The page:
INTERIOR

Questions surround appointment of new watchdog

President Trump may disrespect the George H.W. Bush-inspired "points of light" program, but his lieutenants have given a remarkable and controversial boost to a past honoree who will now reportedly serve as the Interior Department's internal watchdog.

By moving Suzanne Israel Tufts from the Department of Housing and Urban Development to the sensitive post of Interior's acting inspector general, Trump would shake up the usual IG protocol. Tufts is an attorney with neither law enforcement nor auditing experience.

"This is a very big deal," former Justice Department Inspector General Michael Bromwich wrote in a tweet yesterday. "Politicizing the oversight function is dangerous, especially in the absence of any congressional oversight."

Undeniably, big questions still linger five days after HUD Secretary Ben Carson revealed in an email last Friday that Tufts has "decided to leave HUD to become the Acting Inspector General at the Department of Interior" (E&E News PM, Oct. 16).

Tufts still hasn't shown up at her new workplace or communicated with the Interior IG's staff. Her status, and the significance and timing of Carson's emailed revelation, remain the subject of watercooler conversations. Some believe Carson jumped the gun — maybe by a lot.

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Interior's official statement on the move that Carson announced, meanwhile, is opaque, declaring only that "the position of the Inspector General has been vacant for about ten years" and that the permanent position is a "presidentially appointed, Senate confirmed position, which would be announced by the White House."

As acting inspector general, Tufts wouldn't require Senate confirmation. The office is currently led by Deputy Inspector General Mary Kendall, an attorney who served for nine years in EPA's Office of Criminal Enforcement before joining Interior in 1999.

Tufts brings a different kind of background that includes service as president and CEO of the American Women's Economic Development Corp. It's an important, oft-cited part of the resume of this Princeton and University of Virginia Law School graduate.

"I led the turnaround of this beloved but beleaguered organization," Tufts told the Senate Banking, Housing and Urban Affairs Committee last October, noting how after the 9/11 terror attacks, the group "provided emergency personal and business relief services for our students, faculty and alumni located around ground zero, as well as throughout the city."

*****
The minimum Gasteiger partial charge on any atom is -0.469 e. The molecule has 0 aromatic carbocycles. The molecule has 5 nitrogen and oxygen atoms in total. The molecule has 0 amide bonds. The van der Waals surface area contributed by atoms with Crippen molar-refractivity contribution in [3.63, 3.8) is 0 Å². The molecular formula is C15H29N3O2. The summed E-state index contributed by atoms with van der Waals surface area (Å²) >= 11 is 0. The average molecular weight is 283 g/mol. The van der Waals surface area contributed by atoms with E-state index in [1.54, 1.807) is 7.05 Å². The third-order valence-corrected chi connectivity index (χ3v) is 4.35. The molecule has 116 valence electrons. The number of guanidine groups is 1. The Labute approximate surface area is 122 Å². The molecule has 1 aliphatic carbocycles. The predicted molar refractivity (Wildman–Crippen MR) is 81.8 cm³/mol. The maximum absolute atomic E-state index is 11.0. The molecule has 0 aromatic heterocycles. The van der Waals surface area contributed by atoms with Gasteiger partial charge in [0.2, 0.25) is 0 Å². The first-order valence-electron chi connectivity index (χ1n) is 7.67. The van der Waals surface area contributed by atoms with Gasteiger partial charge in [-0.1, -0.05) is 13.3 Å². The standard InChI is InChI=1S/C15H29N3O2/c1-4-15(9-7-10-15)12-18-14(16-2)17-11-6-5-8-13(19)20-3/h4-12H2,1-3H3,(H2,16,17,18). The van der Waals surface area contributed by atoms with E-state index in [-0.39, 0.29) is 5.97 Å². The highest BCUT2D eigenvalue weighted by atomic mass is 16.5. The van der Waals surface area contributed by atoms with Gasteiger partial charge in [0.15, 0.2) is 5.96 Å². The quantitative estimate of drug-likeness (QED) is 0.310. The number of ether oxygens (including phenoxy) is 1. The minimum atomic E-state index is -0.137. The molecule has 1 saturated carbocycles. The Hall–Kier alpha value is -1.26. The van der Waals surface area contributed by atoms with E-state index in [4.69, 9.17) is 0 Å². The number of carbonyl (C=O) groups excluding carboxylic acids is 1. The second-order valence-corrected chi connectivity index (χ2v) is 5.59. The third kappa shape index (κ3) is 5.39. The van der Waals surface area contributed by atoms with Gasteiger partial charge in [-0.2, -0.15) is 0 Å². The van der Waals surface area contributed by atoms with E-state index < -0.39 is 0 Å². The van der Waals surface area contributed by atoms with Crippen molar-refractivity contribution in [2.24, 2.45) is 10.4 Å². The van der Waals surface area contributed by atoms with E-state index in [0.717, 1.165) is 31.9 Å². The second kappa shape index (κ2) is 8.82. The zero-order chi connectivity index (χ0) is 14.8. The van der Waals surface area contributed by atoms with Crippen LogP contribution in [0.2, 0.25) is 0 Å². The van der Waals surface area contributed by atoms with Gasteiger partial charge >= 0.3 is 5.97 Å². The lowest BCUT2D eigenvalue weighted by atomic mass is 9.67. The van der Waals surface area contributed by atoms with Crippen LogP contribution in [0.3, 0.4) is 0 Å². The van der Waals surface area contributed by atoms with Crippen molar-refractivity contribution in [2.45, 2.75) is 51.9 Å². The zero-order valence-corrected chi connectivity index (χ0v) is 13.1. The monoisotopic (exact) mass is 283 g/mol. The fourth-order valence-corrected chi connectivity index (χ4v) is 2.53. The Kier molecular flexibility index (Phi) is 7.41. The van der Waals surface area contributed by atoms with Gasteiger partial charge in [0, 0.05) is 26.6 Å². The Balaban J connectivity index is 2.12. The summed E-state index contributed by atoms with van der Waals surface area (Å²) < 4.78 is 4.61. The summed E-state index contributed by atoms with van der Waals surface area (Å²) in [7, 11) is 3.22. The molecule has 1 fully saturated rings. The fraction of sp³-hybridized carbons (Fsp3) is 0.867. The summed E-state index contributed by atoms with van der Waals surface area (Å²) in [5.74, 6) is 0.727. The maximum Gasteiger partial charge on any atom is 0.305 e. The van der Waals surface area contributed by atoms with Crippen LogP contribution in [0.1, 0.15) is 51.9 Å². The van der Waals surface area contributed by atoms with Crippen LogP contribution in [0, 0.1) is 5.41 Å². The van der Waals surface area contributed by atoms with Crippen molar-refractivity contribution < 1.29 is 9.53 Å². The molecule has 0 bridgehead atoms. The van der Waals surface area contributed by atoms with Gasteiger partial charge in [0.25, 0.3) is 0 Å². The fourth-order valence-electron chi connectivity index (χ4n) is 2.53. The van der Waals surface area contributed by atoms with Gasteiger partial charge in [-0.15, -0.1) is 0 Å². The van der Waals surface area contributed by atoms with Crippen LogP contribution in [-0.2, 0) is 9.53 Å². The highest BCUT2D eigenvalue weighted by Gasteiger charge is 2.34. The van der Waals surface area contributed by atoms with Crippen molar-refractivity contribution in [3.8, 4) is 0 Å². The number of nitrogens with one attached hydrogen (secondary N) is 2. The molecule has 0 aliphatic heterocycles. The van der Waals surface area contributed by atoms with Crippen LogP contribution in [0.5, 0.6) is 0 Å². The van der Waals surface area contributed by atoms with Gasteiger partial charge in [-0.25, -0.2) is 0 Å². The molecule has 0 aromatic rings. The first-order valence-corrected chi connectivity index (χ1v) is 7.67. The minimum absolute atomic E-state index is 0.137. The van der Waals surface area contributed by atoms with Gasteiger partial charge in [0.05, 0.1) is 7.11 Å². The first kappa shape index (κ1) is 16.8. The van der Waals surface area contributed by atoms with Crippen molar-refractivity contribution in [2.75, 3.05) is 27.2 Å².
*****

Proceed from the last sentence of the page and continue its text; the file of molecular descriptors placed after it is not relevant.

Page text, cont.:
Tufts added that the efforts "earned the organization bipartisan recognition." The organization's honors included being named in May 2003 as a Point of Light. The phrase, and the honors, drew inspiration from former President Bush's soaring reference to volunteer organizations as a "thousand points of light."

Trump has ridiculed that image.

"What the hell was that, by the way, thousand points of light? What did that mean? Does anyone know?" Trump told a rally in Interior Secretary Ryan Zinke's home state of Montana in July. "I know one thing: 'Make America Great Again,' we understand. Putting America first, we understand. Thousand points of light, I never quite got that one."

Prior to joining the Trump administration, Tufts provided consulting services to a law firm, Friedman Kaplan Seiler & Adelman LLP. Her clients included Columbia University, Bio-Reference Laboratories Inc. and the audit committee of the Bankrate Inc. board of directors, according to her financial disclosure statement.

She also reported that her husband, Bob Tufts, received income from the Major League Baseball Players' Pension Plan. A fellow Princeton graduate who now teaches at Yeshiva University, Bob Tufts played three seasons of pro ball.

As HUD's assistant secretary for administration since last December, Tufts has kept a low profile. Her only appearance on Capitol Hill took place at her Senate confirmation hearing, where she described herself as the daughter of Holocaust survivors and won bipartisan support.

"I hope that she will use her experience to advocate for HUD's workforce and empower HUD's employees to further its mission," said Sen. Sherrod Brown (D-Ohio).

For the most part, she's flown under the radar of HUD public affairs, though on June 12, Tufts delivered opening remarks on the second day of a HUD workplace diversity conference entitled "Our Differences Make Us Stronger."

Twitter: @MichaelDoyle10 Email: mdoyle@eenews.net

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